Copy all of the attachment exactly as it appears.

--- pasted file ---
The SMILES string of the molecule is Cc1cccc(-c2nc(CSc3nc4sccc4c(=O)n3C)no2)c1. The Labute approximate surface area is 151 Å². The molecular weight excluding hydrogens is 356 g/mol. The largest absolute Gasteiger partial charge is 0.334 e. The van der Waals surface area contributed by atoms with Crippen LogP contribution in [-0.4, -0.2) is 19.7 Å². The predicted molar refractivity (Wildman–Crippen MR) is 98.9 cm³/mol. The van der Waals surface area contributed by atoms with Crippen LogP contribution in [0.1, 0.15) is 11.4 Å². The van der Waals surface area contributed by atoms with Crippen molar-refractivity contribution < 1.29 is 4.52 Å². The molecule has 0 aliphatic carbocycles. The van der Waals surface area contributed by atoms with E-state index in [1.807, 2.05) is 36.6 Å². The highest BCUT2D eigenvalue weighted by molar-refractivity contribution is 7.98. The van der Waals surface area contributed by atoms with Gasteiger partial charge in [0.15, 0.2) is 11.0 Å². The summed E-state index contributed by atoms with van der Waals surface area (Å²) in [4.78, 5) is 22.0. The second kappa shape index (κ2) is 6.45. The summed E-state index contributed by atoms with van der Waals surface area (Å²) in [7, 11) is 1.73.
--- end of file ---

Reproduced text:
The SMILES string of the molecule is Cc1cccc(-c2nc(CSc3nc4sccc4c(=O)n3C)no2)c1. The Labute approximate surface area is 151 Å². The molecular weight excluding hydrogens is 356 g/mol. The largest absolute Gasteiger partial charge is 0.334 e. The van der Waals surface area contributed by atoms with Crippen LogP contribution in [-0.4, -0.2) is 19.7 Å². The predicted molar refractivity (Wildman–Crippen MR) is 98.9 cm³/mol. The van der Waals surface area contributed by atoms with Crippen LogP contribution in [0.1, 0.15) is 11.4 Å². The van der Waals surface area contributed by atoms with Crippen molar-refractivity contribution < 1.29 is 4.52 Å². The molecule has 0 aliphatic carbocycles. The van der Waals surface area contributed by atoms with E-state index in [1.807, 2.05) is 36.6 Å². The highest BCUT2D eigenvalue weighted by molar-refractivity contribution is 7.98. The van der Waals surface area contributed by atoms with Gasteiger partial charge in [0.15, 0.2) is 11.0 Å². The summed E-state index contributed by atoms with van der Waals surface area (Å²) in [4.78, 5) is 22.0. The second kappa shape index (κ2) is 6.45. The summed E-state index contributed by atoms with van der Waals surface area (Å²) in [7, 11) is 1.73.